Oi, London thief. We KNOW what you're doing - our PRECRIME system warned us

Aye, shipmate, it be just like that Minority Report

Italian boffins claim to have devised a method of predicting future crime trends in London using creepy footfall data collected by a mobile phone provider.

A team at the University of Trento said they are able to work out whether an area will have a low or high crime rate with an accuracy of 70 per cent.

The researchers' Minority Report style techniques used information collected by Telefonica Digital's Smartsteps database, which collects together supposedly anonymised and aggregated mobile network data, allowing researchers to spot footfall trends by time, gender, and age. This dataset divides the capital into 124,119 cells, allowing analysts to see the footfall in a given region at various times of the day.

The team also chomped public data from the London Borough Profiles Dataset, including information on the housing market, political affiliation, transportation, homelessness and life expectancy, and gathered information about individual crimes from the London Criminal Cases database. This repository of bad behaviour provides details of the type of crime committed, although it only gives the month and year of the incident, rather than the exact time and date.

It was this combination of data collected over a long period with the day-to-day information from Smartsteps that was key to the experiment's success.

"Usage of human behavioral data (at a daily and monthly scale) significantly improves prediction accuracy when compared to using rich statistical data about a borough's population (households census, demographics, migrant population, ethnicity, language, employment,etc...)," the researchers wrote.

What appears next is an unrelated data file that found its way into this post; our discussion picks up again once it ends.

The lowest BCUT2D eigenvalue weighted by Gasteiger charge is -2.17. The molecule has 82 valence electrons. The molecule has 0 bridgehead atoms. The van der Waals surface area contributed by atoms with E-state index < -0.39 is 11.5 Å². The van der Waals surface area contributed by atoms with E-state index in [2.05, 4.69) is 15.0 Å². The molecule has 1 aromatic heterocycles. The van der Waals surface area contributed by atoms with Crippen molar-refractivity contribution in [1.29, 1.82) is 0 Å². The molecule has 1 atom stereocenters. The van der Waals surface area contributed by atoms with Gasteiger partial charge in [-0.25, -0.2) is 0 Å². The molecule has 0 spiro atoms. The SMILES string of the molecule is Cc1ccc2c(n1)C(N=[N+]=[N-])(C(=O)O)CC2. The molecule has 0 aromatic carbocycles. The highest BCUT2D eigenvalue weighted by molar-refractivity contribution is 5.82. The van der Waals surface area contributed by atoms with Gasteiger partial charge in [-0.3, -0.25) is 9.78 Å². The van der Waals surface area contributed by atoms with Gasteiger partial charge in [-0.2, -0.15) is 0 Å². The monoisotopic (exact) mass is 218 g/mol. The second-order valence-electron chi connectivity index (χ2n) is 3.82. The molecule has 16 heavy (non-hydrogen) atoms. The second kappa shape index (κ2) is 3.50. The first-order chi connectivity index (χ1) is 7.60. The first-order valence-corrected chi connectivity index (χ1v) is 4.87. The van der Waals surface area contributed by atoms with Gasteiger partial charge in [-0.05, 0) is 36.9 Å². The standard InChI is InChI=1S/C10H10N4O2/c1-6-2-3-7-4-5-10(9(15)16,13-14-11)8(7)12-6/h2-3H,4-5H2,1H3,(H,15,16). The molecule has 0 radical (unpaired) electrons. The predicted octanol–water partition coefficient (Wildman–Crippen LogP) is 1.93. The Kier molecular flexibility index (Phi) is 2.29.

"The borough profiles data provides a fairly detailed view of the nature and living conditions of a particular area in a city, yet it is expensive and effort-consuming to collect. Hence, this type of data is typically updated with low frequency (e.g. every few years).

"Human behavioral data derived from mobile network activity and demographics, though less comprehensive than borough profiles, provides signicantly finer temporal and spatial resolution."

Each smartstep cell was linked with the corresponding data, to provide an at-a-glance summary of an area's socio-political status and how many crimes were reported there.

The boffins then looked for correlations and used various statistical methods to assess whether an area would have high or low levels of crimes in the next month. They claimed to be right about this about 70 per cent of the time.

The team wrote: "We have outlined and tested a multimodal approach to automatically predict with almost 70% accuracy whether a given geographical area will have high or low crime levels in the next month."

They mapped their predictions in the following manner, with red standing for high crime.

"The proposed approach could have clear practical implications by informing police departments and city governments on how and where to invest their efforts and on how to react to criminal events with quicker response times," the Italian boffins concluded.

The research was published in a curiously named paper called Once Upon a Crime: Towards Crime Prediction from Demographics and Mobile Data, which you can find here. ®

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